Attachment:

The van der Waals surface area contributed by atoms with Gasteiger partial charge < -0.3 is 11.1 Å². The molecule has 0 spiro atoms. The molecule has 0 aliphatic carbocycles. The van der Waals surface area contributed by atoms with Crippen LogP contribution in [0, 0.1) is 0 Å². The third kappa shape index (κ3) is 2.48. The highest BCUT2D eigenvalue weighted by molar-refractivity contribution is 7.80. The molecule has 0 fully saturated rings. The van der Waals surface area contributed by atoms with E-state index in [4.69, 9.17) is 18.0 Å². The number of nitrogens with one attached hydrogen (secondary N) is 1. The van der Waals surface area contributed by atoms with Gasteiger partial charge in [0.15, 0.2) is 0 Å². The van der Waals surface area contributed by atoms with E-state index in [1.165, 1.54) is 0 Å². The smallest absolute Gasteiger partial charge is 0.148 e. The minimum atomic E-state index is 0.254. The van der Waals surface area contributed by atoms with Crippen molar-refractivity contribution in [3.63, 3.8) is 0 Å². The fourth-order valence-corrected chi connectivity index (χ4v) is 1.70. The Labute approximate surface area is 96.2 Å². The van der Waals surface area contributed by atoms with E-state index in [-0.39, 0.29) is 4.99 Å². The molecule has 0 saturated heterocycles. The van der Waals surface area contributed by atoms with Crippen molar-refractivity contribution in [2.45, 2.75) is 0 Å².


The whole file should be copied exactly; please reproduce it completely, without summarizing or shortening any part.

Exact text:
The van der Waals surface area contributed by atoms with Gasteiger partial charge < -0.3 is 11.1 Å². The molecule has 0 spiro atoms. The molecule has 0 aliphatic carbocycles. The van der Waals surface area contributed by atoms with Crippen LogP contribution in [0, 0.1) is 0 Å². The third kappa shape index (κ3) is 2.48. The highest BCUT2D eigenvalue weighted by molar-refractivity contribution is 7.80. The molecule has 0 fully saturated rings. The van der Waals surface area contributed by atoms with E-state index in [4.69, 9.17) is 18.0 Å². The number of nitrogens with one attached hydrogen (secondary N) is 1. The van der Waals surface area contributed by atoms with Gasteiger partial charge in [0.15, 0.2) is 0 Å². The van der Waals surface area contributed by atoms with E-state index in [1.165, 1.54) is 0 Å². The smallest absolute Gasteiger partial charge is 0.148 e. The minimum atomic E-state index is 0.254. The van der Waals surface area contributed by atoms with Crippen molar-refractivity contribution in [3.63, 3.8) is 0 Å². The fourth-order valence-corrected chi connectivity index (χ4v) is 1.70. The Labute approximate surface area is 96.2 Å². The van der Waals surface area contributed by atoms with E-state index in [-0.39, 0.29) is 4.99 Å². The molecule has 0 saturated heterocycles. The van der Waals surface area contributed by atoms with Crippen molar-refractivity contribution in [2.45, 2.75) is 0 Å².